Companies in UK, failing to register their energy use by next month will attract fines that could reach £45,000 under little-known rules, while those that participate in the carbon reduction commitment (CRC) initiative by declaring their energy use will face charges for every ton of greenhouse gas they produce.
The payments could on an average be £38,000 a year for medium-sized firms reaching up to £100,000 for larger organisations.
According to surveys thousands of businesses remain unaware that they are expected to be participating or even about the existence of the scheme.
According to analysts, the imposition of new charges and fines would burden businesses when economists are warning of a 'double-dip' recession with companies, consumers and the public sector cutting their spending.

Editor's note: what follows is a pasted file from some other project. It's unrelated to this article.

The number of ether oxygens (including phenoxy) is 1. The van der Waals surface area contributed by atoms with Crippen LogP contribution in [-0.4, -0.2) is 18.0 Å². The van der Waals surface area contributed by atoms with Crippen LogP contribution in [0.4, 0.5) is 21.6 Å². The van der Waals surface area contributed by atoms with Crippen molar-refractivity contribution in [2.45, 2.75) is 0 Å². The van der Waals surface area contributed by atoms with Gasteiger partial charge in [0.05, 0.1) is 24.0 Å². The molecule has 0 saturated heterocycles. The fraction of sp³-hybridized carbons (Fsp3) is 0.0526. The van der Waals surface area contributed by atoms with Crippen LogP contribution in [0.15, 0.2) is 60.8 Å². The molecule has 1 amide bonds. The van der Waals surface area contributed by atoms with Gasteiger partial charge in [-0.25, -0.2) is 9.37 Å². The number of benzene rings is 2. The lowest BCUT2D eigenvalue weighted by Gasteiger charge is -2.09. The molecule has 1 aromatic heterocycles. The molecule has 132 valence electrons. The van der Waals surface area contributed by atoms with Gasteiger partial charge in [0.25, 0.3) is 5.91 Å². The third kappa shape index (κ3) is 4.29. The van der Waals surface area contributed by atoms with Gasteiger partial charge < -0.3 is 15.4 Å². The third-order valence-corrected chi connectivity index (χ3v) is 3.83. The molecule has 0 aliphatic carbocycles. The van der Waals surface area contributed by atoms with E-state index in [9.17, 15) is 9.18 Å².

The CRC has come in for criticism from business leaders for being 'complex and bureaucratic' and one accused ministers of grievously hurting companies and questioned whether the CRC would deliver any environmental benefits.
Under the scheme, companies and public sector organisations that consume more than 6,000 MWh of energy a year, i.e. companies that incur a power bill of about £500,000 are required to register their energy use by next month end and from April, firms would be required to buy permits for each tonne of carbon dioxide emitted.
The scheme is intended to offer financial incentives to cut energy use, and those organisations that achieve the biggest reductions will get bonuses, while the worst performers will be pernalised. The penalties collected will serve to fund the best performers' bonuses.
Of the around 4,000 organisations estimated to qualify for the scheme, only 1,229 have registered to date, which means thousands run the risk of being fined.